Thursday, September 8

XEmacs Wins

Mostly because you can configure it seven hundred ways to Sunday, and after lots of fiddling I arrived at an init.el I kind of liked. It has room for improvement. It probably shouldn't rely on cscope for tagging, becasue that's platform specific. It probably should fall back on plain old tags. Onwards to do some actual coding then: programmers are the only people who can get so preoccupied with sharpening an axe they forget about the damn tree.

Wednesday, September 7

Grand Text Editor

I find myself prevaricating between editors. I know I have to pick one and stick to it, but I can't make up my mind which. I've narrowed it down to a few promising candidates, all cross-platform.

  • Emacs.

  • XEmacs is pretty much *the* editor if I want to code in Lisp, as it has Slime, one of the most interactive and potentially productive programming environments I've ever seen. The Emacs Code Browser gives me IDE-like organisation and navigation. It integrates nicely with gdb and the shell. The con side is that the tagging is poor, and requiring more than three keystrokes to do anything useful makes it difficult and "slow;" feeling to work with. It's so configurable it's difficult to zero in on a single working style with it. The learning curve seems endless.

  • Gvim.

  • Vi - Improved. Another editing heavyweight, and the keystrokes are both brief and seared into my brain as I've been exposed to it on and off throughout my career. Frankly, if it wasn't for the amount of Lisp I do, it'd be my editor of choice. It doesn't have anything like ECB - but it does have sessions - a collection of settings that can be quickly saved and restarted. Which is fine for keeping track of different projects. It also as a huge collection of scripts and customisations, like Emacs..The keyword completion is wicked, but it's not context sensitive like Intellisence.

  • JEdit.

  • JEdit is another contender. It handles sessions and tags pretty much as well as Vi and XEmacs do. It's set of plugins are not as comprehensive as vim or XEmacs, but there's enough for the job. It's main benefit is a more modern gui and a slicker feel. Comfort is an important factor. The plugins are very Java-centric, and I suspect this editor would be a powerhouse for a Java coder, but I'm not so sure about how it would pan out for a C++/Lisp coder.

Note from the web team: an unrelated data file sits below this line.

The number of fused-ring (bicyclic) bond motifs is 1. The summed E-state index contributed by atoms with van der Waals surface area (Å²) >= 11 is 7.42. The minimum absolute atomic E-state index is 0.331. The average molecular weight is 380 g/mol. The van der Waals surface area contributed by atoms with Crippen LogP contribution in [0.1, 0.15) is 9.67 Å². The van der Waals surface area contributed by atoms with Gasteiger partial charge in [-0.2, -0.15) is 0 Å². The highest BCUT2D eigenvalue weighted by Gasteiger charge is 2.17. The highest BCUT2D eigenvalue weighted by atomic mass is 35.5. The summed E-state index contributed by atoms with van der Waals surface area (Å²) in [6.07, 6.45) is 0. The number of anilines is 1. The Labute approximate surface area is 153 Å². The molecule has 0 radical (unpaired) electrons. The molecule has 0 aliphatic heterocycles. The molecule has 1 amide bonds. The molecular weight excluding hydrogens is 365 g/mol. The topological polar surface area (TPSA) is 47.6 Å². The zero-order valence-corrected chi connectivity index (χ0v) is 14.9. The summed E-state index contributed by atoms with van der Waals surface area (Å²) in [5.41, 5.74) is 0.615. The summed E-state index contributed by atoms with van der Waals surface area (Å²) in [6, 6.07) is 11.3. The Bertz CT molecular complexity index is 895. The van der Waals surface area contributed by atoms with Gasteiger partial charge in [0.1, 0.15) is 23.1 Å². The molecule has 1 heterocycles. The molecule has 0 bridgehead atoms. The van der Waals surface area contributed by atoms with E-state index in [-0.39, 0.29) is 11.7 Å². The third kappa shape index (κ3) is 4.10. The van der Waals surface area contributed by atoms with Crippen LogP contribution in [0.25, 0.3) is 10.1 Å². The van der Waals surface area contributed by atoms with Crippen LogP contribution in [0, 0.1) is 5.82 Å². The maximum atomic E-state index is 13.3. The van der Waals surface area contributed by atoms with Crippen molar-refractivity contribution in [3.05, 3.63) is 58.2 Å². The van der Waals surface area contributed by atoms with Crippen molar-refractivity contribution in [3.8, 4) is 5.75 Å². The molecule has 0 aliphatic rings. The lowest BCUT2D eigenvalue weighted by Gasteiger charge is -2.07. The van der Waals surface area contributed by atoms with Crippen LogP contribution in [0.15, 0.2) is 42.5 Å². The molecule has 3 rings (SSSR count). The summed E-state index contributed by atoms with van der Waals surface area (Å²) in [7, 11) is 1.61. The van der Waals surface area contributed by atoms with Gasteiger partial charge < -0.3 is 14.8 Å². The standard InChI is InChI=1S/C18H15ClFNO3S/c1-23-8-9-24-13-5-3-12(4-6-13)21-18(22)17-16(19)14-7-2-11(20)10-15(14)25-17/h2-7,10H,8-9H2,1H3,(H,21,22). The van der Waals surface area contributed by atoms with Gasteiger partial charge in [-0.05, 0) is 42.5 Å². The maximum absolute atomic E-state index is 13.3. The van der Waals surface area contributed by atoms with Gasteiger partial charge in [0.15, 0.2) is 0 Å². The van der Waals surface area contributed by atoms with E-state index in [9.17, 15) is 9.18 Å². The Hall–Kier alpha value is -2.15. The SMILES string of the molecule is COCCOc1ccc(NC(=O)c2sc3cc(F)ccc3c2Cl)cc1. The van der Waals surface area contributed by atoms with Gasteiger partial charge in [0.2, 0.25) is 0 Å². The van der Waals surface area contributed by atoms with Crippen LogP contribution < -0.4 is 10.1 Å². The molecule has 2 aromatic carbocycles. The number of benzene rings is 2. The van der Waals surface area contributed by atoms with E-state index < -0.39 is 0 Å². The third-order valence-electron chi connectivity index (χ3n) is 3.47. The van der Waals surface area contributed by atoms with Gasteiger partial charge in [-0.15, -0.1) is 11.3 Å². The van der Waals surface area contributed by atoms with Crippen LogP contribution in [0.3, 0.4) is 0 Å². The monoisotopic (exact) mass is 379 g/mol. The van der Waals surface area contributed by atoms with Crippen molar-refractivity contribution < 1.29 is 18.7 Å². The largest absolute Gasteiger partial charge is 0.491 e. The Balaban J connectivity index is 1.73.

• Visual Slick Edit.

  • The only commercial editor of the bunch, and the slickest. It intelligently does completion of structure and class members, parameter lists, and does incremental tagging in the background: as a result I'm more productive when coding in C/C++ with this editor. It gave me a real competitive advantage over my Visual Studio bound colleagues back in the days of Visual Studio 6. Although they have since caguht up. It can handle Python and there is a script for Lisp support on the website, which I haven't tried.Lack of Lisp is a major minus, otherwise this would ne a no-brainer. Although, perhaps I could use this in conjunction with the LispWorks IDE.

    So which one do I pick? They all have something I want, and they all miss something else. Can anyone spot anything I've missed? Some plugin or mode that would give one an advantage over the other? Shorter XEmacs keystrokes? Intellisense for vim or JEdit? A good Lisp mode for Visual Slick Edit?

    Monday, September 5

    Goodbye Slackware

    One of the first things I've done with my newfound freedom since leaving Reflections is to review all my Linux installs. For a long time I've been soldiering on with the redoubtable Slackware. However, I resolved to give Debian a try, and frankly I'm amazed by what I've seen. Compared to Slackware install was fast, friendly and trouble-free: network, video, and sound were all auto-detected, and the graphical login came up first time.

    Gnome is gorgeous, too, all point and click and "just works". Even this post came straight from the desktop blogging tool, rather than via Firefox.

    Every time I revisit a mainstream distro, I'm amazed by the progress. Frankly, if something like this came pre-installed, damn few people would touch a Windows PC. Mind you, Steve Jobs has probably recently come to the same conclusion, so there maybe hope, yet...meanwhile, it's back to my Lisp rendering follies, I guess.